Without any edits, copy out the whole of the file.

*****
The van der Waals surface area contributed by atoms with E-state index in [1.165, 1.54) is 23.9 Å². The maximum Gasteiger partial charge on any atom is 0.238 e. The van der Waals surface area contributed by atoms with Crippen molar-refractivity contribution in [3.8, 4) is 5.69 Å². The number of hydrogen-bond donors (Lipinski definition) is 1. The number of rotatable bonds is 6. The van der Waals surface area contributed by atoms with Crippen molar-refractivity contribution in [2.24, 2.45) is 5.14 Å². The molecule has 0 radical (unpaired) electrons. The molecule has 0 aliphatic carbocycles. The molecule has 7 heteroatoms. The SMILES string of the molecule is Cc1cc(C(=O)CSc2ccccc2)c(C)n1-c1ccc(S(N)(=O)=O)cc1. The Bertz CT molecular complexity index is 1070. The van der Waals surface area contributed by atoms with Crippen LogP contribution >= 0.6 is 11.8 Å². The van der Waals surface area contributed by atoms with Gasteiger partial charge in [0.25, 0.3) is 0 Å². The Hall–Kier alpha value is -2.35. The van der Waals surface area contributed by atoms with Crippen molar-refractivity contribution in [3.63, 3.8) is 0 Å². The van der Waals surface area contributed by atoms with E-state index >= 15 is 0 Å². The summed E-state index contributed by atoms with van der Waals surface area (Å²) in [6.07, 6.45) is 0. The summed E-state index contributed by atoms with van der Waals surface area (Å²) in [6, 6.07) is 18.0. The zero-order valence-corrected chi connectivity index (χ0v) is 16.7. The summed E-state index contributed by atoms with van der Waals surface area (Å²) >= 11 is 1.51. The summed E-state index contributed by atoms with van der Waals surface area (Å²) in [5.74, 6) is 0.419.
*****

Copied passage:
The van der Waals surface area contributed by atoms with E-state index in [1.165, 1.54) is 23.9 Å². The maximum Gasteiger partial charge on any atom is 0.238 e. The van der Waals surface area contributed by atoms with Crippen molar-refractivity contribution in [3.8, 4) is 5.69 Å². The number of hydrogen-bond donors (Lipinski definition) is 1. The number of rotatable bonds is 6. The van der Waals surface area contributed by atoms with Crippen molar-refractivity contribution in [2.24, 2.45) is 5.14 Å². The molecule has 0 radical (unpaired) electrons. The molecule has 0 aliphatic carbocycles. The molecule has 7 heteroatoms. The SMILES string of the molecule is Cc1cc(C(=O)CSc2ccccc2)c(C)n1-c1ccc(S(N)(=O)=O)cc1. The Bertz CT molecular complexity index is 1070. The van der Waals surface area contributed by atoms with Crippen LogP contribution >= 0.6 is 11.8 Å². The van der Waals surface area contributed by atoms with Gasteiger partial charge in [0.25, 0.3) is 0 Å². The Hall–Kier alpha value is -2.35. The van der Waals surface area contributed by atoms with Crippen molar-refractivity contribution in [3.63, 3.8) is 0 Å². The van der Waals surface area contributed by atoms with E-state index >= 15 is 0 Å². The summed E-state index contributed by atoms with van der Waals surface area (Å²) in [6.07, 6.45) is 0. The summed E-state index contributed by atoms with van der Waals surface area (Å²) in [6, 6.07) is 18.0. The zero-order valence-corrected chi connectivity index (χ0v) is 16.7. The summed E-state index contributed by atoms with van der Waals surface area (Å²) >= 11 is 1.51. The summed E-state index contributed by atoms with van der Waals surface area (Å²) in [5.74, 6) is 0.419.